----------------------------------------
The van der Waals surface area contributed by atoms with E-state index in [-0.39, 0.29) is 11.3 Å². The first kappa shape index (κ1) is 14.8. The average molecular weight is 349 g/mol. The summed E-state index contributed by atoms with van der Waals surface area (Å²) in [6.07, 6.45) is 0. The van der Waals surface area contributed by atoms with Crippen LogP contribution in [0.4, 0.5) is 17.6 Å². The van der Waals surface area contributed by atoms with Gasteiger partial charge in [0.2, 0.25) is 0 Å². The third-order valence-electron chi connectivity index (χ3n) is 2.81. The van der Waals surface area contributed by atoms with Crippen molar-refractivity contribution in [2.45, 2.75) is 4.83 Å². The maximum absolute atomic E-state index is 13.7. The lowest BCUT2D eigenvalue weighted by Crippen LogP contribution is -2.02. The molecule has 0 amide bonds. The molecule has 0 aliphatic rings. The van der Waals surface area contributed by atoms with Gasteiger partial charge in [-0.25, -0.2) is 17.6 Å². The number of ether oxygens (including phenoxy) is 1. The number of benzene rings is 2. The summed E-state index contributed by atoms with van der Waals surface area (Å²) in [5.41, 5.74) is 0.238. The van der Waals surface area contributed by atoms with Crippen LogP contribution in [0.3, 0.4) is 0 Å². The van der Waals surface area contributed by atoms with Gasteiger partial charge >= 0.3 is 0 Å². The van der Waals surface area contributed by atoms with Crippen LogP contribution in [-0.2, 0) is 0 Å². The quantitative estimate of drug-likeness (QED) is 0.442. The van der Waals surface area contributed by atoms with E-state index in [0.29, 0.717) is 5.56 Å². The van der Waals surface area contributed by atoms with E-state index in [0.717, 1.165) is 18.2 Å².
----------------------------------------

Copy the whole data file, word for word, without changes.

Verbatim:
The van der Waals surface area contributed by atoms with E-state index in [-0.39, 0.29) is 11.3 Å². The first kappa shape index (κ1) is 14.8. The average molecular weight is 349 g/mol. The summed E-state index contributed by atoms with van der Waals surface area (Å²) in [6.07, 6.45) is 0. The van der Waals surface area contributed by atoms with Crippen LogP contribution in [0.4, 0.5) is 17.6 Å². The van der Waals surface area contributed by atoms with Gasteiger partial charge in [0.2, 0.25) is 0 Å². The third-order valence-electron chi connectivity index (χ3n) is 2.81. The van der Waals surface area contributed by atoms with Crippen molar-refractivity contribution in [2.45, 2.75) is 4.83 Å². The maximum absolute atomic E-state index is 13.7. The lowest BCUT2D eigenvalue weighted by Crippen LogP contribution is -2.02. The molecule has 0 amide bonds. The molecule has 0 aliphatic rings. The van der Waals surface area contributed by atoms with Gasteiger partial charge in [-0.25, -0.2) is 17.6 Å². The number of ether oxygens (including phenoxy) is 1. The number of benzene rings is 2. The summed E-state index contributed by atoms with van der Waals surface area (Å²) in [5.41, 5.74) is 0.238. The van der Waals surface area contributed by atoms with Crippen LogP contribution in [0.3, 0.4) is 0 Å². The van der Waals surface area contributed by atoms with Gasteiger partial charge >= 0.3 is 0 Å². The van der Waals surface area contributed by atoms with Crippen LogP contribution in [-0.2, 0) is 0 Å². The quantitative estimate of drug-likeness (QED) is 0.442. The van der Waals surface area contributed by atoms with E-state index in [0.29, 0.717) is 5.56 Å². The van der Waals surface area contributed by atoms with E-state index in [0.717, 1.165) is 18.2 Å².